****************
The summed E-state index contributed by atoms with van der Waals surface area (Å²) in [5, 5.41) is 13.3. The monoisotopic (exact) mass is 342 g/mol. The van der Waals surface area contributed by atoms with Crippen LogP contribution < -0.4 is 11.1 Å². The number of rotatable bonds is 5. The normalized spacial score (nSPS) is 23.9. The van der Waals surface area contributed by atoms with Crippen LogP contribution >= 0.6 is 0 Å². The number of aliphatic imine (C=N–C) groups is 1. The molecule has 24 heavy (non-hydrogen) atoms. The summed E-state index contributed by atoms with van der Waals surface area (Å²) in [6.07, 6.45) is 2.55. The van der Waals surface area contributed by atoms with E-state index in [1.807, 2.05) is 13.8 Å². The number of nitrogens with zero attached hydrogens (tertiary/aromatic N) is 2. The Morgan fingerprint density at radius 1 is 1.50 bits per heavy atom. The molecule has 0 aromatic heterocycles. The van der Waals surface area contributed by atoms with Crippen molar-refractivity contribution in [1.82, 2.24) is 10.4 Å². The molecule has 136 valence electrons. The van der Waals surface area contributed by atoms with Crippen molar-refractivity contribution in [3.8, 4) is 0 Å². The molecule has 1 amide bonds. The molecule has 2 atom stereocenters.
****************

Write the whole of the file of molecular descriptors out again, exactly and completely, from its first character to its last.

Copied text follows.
The summed E-state index contributed by atoms with van der Waals surface area (Å²) in [5, 5.41) is 13.3. The monoisotopic (exact) mass is 342 g/mol. The van der Waals surface area contributed by atoms with Crippen LogP contribution < -0.4 is 11.1 Å². The number of rotatable bonds is 5. The normalized spacial score (nSPS) is 23.9. The van der Waals surface area contributed by atoms with Crippen LogP contribution >= 0.6 is 0 Å². The number of aliphatic imine (C=N–C) groups is 1. The molecule has 24 heavy (non-hydrogen) atoms. The summed E-state index contributed by atoms with van der Waals surface area (Å²) in [6.07, 6.45) is 2.55. The van der Waals surface area contributed by atoms with E-state index in [1.807, 2.05) is 13.8 Å². The number of nitrogens with zero attached hydrogens (tertiary/aromatic N) is 2. The Morgan fingerprint density at radius 1 is 1.50 bits per heavy atom. The molecule has 0 aromatic heterocycles. The van der Waals surface area contributed by atoms with Crippen molar-refractivity contribution in [1.82, 2.24) is 10.4 Å². The molecule has 136 valence electrons. The van der Waals surface area contributed by atoms with Crippen molar-refractivity contribution in [3.8, 4) is 0 Å². The molecule has 1 amide bonds. The molecule has 2 atom stereocenters.